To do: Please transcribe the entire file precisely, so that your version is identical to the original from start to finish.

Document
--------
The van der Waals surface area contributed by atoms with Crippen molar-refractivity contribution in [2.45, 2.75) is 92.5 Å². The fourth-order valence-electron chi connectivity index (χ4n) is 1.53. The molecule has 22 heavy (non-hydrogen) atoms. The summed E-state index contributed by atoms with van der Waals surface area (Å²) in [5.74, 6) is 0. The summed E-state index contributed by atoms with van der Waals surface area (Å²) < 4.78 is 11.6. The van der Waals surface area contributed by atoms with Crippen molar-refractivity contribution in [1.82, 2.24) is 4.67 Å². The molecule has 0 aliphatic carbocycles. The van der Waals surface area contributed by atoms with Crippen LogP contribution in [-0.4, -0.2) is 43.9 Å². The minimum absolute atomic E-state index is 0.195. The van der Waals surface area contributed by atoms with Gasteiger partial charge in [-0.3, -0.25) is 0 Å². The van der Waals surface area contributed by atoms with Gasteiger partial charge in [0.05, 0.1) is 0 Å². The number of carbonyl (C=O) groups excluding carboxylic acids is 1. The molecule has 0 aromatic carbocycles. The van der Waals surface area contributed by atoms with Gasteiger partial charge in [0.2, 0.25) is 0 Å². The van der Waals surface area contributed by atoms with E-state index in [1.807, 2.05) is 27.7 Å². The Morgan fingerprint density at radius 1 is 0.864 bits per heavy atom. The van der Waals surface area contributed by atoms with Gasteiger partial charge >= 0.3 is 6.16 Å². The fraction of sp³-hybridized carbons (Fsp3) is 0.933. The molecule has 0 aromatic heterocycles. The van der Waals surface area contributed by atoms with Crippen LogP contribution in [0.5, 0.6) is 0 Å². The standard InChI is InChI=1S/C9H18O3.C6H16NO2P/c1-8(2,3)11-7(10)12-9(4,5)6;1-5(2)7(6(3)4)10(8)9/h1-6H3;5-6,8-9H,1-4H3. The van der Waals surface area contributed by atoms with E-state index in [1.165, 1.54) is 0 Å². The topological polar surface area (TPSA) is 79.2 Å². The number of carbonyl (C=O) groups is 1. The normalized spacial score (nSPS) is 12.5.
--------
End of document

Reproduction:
The van der Waals surface area contributed by atoms with Crippen molar-refractivity contribution in [2.45, 2.75) is 92.5 Å². The fourth-order valence-electron chi connectivity index (χ4n) is 1.53. The molecule has 22 heavy (non-hydrogen) atoms. The summed E-state index contributed by atoms with van der Waals surface area (Å²) in [5.74, 6) is 0. The summed E-state index contributed by atoms with van der Waals surface area (Å²) < 4.78 is 11.6. The van der Waals surface area contributed by atoms with Crippen molar-refractivity contribution in [1.82, 2.24) is 4.67 Å². The molecule has 0 aliphatic carbocycles. The van der Waals surface area contributed by atoms with Crippen LogP contribution in [-0.4, -0.2) is 43.9 Å². The minimum absolute atomic E-state index is 0.195. The van der Waals surface area contributed by atoms with Gasteiger partial charge in [-0.3, -0.25) is 0 Å². The van der Waals surface area contributed by atoms with Gasteiger partial charge in [0.05, 0.1) is 0 Å². The number of carbonyl (C=O) groups excluding carboxylic acids is 1. The molecule has 0 aromatic carbocycles. The van der Waals surface area contributed by atoms with Gasteiger partial charge in [0.2, 0.25) is 0 Å². The van der Waals surface area contributed by atoms with E-state index in [1.807, 2.05) is 27.7 Å². The Morgan fingerprint density at radius 1 is 0.864 bits per heavy atom. The van der Waals surface area contributed by atoms with Gasteiger partial charge >= 0.3 is 6.16 Å². The fraction of sp³-hybridized carbons (Fsp3) is 0.933. The molecule has 0 aromatic heterocycles. The van der Waals surface area contributed by atoms with Crippen LogP contribution in [0.5, 0.6) is 0 Å². The standard InChI is InChI=1S/C9H18O3.C6H16NO2P/c1-8(2,3)11-7(10)12-9(4,5)6;1-5(2)7(6(3)4)10(8)9/h1-6H3;5-6,8-9H,1-4H3. The van der Waals surface area contributed by atoms with E-state index in [1.165, 1.54) is 0 Å². The topological polar surface area (TPSA) is 79.2 Å². The number of carbonyl (C=O) groups is 1. The normalized spacial score (nSPS) is 12.5.